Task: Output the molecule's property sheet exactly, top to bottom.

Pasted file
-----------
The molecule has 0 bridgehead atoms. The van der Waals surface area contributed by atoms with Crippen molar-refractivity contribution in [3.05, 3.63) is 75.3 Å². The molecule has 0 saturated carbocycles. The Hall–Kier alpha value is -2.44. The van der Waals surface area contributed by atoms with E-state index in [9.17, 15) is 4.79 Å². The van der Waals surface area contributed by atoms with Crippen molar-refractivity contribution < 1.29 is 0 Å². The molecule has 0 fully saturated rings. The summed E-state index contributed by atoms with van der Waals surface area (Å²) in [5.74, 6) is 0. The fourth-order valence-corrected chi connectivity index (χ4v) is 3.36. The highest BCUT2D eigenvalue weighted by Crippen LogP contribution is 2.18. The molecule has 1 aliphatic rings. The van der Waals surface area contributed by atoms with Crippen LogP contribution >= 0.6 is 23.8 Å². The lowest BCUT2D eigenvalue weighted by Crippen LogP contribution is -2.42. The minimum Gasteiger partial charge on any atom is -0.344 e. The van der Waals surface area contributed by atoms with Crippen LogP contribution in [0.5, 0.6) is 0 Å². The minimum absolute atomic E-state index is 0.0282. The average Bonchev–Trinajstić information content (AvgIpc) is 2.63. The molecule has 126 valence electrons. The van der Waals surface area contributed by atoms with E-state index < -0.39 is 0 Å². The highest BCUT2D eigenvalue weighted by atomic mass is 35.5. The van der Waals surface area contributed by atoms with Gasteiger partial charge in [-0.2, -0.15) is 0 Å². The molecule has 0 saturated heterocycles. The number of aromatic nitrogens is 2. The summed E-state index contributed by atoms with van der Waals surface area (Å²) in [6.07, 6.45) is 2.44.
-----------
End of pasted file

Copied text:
The molecule has 0 bridgehead atoms. The van der Waals surface area contributed by atoms with Crippen molar-refractivity contribution in [3.05, 3.63) is 75.3 Å². The molecule has 0 saturated carbocycles. The Hall–Kier alpha value is -2.44. The van der Waals surface area contributed by atoms with E-state index in [9.17, 15) is 4.79 Å². The van der Waals surface area contributed by atoms with Crippen molar-refractivity contribution < 1.29 is 0 Å². The molecule has 0 fully saturated rings. The summed E-state index contributed by atoms with van der Waals surface area (Å²) in [5.74, 6) is 0. The fourth-order valence-corrected chi connectivity index (χ4v) is 3.36. The highest BCUT2D eigenvalue weighted by Crippen LogP contribution is 2.18. The molecule has 1 aliphatic rings. The van der Waals surface area contributed by atoms with Crippen LogP contribution >= 0.6 is 23.8 Å². The lowest BCUT2D eigenvalue weighted by Crippen LogP contribution is -2.42. The minimum Gasteiger partial charge on any atom is -0.344 e. The van der Waals surface area contributed by atoms with Crippen LogP contribution in [0.5, 0.6) is 0 Å². The minimum absolute atomic E-state index is 0.0282. The average Bonchev–Trinajstić information content (AvgIpc) is 2.63. The molecule has 126 valence electrons. The van der Waals surface area contributed by atoms with E-state index < -0.39 is 0 Å². The highest BCUT2D eigenvalue weighted by atomic mass is 35.5. The van der Waals surface area contributed by atoms with Gasteiger partial charge in [-0.2, -0.15) is 0 Å². The molecule has 0 saturated heterocycles. The number of aromatic nitrogens is 2. The summed E-state index contributed by atoms with van der Waals surface area (Å²) in [6.07, 6.45) is 2.44.